From the 31st of October until the 13th of November the climate change conference took place in Glasgow. The 26th UN Climate Change Conference of the Parties (COP26), hosted by the UK, saw the revision of promises made under the Paris Agreement in 2015. Over those two weeks, 25,000 delegates attended and thousands of activists travelled to Scotland for various fringe events and protests. Climate activist Greta Thunberg was also at the conference and she rightfully criticised the Scottish government’s policies around climate change. Even though Scotland promised to cut emissions by 75% by 2030, the targets of the last three years were missed.
A new agreement was reached at this COP26 summit: the Glasgow Climate Pact. This pact intends to decrease the worst impact of climate change. The countries involved have agreed to meet again the following year and discuss further how to cut down their emissions of carbon dioxide (CO2). There is also a plan to reduce the amount of coal being used, as it is responsible for 40% of annual CO2 emissions. Furthermore, it was agreed to increase the amount of money given to poorer countries to help them better combat climate change and switch to clean energy.
At the conference in Glasgow, the US and China pledged to boost climate co-operations over the next ten years, world leaders from over 100 countries promised to end deforestation by the year 2030, and a scheme was introduced to reduce 30% of methane emissions by 2030.
Boris Johnson emphasised that this conference (COP26) is the moment ‘we get real about climate change’. He also stated that he did not want the new Cumbria coal mine to go ahead, as he is ‘not in favour of more coal’. This is the first time the Prime Minister has openly spoken about this issue and given the fact that the government has previously been criticised for not stopping the mine project, it was significant of Johnson to state his position on the matter. He also declared that he ‘abolished commuting’, now living above his place of work.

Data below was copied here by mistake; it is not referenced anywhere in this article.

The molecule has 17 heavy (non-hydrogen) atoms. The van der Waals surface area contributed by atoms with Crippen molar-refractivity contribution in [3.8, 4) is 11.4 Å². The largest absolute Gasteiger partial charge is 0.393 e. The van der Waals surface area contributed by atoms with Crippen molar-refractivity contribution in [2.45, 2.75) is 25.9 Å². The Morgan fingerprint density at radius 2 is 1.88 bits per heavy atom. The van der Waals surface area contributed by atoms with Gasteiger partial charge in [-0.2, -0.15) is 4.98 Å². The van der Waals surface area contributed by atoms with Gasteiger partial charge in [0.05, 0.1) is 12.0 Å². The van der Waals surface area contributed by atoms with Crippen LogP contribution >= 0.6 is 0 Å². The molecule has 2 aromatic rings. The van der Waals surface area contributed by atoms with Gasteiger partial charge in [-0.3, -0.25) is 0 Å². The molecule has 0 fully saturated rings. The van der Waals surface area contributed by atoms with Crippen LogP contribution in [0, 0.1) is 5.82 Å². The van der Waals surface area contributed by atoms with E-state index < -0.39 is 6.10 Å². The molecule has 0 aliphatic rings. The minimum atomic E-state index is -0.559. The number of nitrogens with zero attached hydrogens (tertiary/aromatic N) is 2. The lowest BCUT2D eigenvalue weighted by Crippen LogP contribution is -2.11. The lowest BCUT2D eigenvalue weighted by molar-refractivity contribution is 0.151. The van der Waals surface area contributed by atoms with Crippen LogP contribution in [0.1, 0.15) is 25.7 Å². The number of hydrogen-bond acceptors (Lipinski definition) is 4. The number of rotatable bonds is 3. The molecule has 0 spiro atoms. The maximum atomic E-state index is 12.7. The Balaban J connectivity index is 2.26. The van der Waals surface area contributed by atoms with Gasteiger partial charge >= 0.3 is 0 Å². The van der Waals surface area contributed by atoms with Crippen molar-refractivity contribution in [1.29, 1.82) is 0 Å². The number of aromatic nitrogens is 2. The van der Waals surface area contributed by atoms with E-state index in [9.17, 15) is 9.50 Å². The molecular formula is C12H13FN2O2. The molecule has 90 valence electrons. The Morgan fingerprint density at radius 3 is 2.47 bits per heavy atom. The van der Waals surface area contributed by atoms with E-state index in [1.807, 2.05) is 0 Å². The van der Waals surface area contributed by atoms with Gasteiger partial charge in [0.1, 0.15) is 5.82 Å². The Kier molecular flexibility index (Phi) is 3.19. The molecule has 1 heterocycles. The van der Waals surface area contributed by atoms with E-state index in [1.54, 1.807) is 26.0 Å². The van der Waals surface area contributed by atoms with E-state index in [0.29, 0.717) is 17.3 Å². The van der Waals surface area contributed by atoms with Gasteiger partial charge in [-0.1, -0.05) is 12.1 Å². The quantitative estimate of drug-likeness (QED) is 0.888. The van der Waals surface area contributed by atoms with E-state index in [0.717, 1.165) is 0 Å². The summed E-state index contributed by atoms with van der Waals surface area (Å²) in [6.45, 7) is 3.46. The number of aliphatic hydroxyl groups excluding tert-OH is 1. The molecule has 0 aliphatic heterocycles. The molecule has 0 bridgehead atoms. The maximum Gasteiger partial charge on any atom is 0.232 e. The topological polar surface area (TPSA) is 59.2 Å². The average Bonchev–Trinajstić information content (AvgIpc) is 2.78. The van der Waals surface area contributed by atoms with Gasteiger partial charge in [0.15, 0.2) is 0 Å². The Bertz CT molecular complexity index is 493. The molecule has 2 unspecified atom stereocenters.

Climate change crisis
Climate change has been a threat to our planet for a while, affecting every aspect of our life. However, it is only in the past couple of years that governments around the world have started to take some form of action to combat it. World temperatures keep rising and, if nothing is done to prevent it, nature and humans are extremely likely to experience more droughts, greater sea-level rise, and more species going extinct.
At its core, climate change is the shift in the average conditions of the weather. This shift is happening very rapidly due to humans using more oil, gas and coal for big factories, transportation and their own houses. The fossil fuels which are used to do so, start burning and releasing greenhouse gases. In return, these gases cause the world’s temperature to rise. Recent measurements done by the Mauna Loa observatory in Hawaii demonstrate that the level of carbon dioxide in the atmosphere is now 50% higher than before the industrial revolution when human beings started burning more fossil fuels. As of this year, the world is 1.2°C warmer than in the 19th century.
Our planet’s future
The UK has now planned to cut down its greenhouse-gas emissions ‘to net zero by 2050’, meaning that the country will try and take as much of these gases out of the atmosphere as it is putting in. The UK government is also committed to reducing emissions by 78% and having the country’s electricity come from clean sources by the year 2035. Setting these goals is, however, only the first step. The remaining question is how – and if – we will meet them.
Additionally, in order to avoid catastrophic disasters to our planet, scientists have suggested that global warming needs to remain at 1.5°C by the end of this century. A recent report found that if no policies or procedures are going to be implemented, the world is likely to reach 2°C. As discussed at COP26, the temperature could potentially even rise to 2.4°C by the year 2100. Besides further warming, climate change can also lead to certain regions becoming uninhabitable, with farmland turning into desert. Nevertheless, desertification can be reduced by planting more trees and bettering the quality of the soil, making farming more sustainable.
Although the most significant changes have to come from governments and big businesses, it is still important to remember that all individuals are capable of having an impact on the climate too, whether that is by taking fewer flights or using an electric car.
About the author: Giulia Castagnaro is a contributing Features writer with a Master’s degree in ‘Gender, Society and Representation’ and an interest in social and cultural politics, and healthcare.
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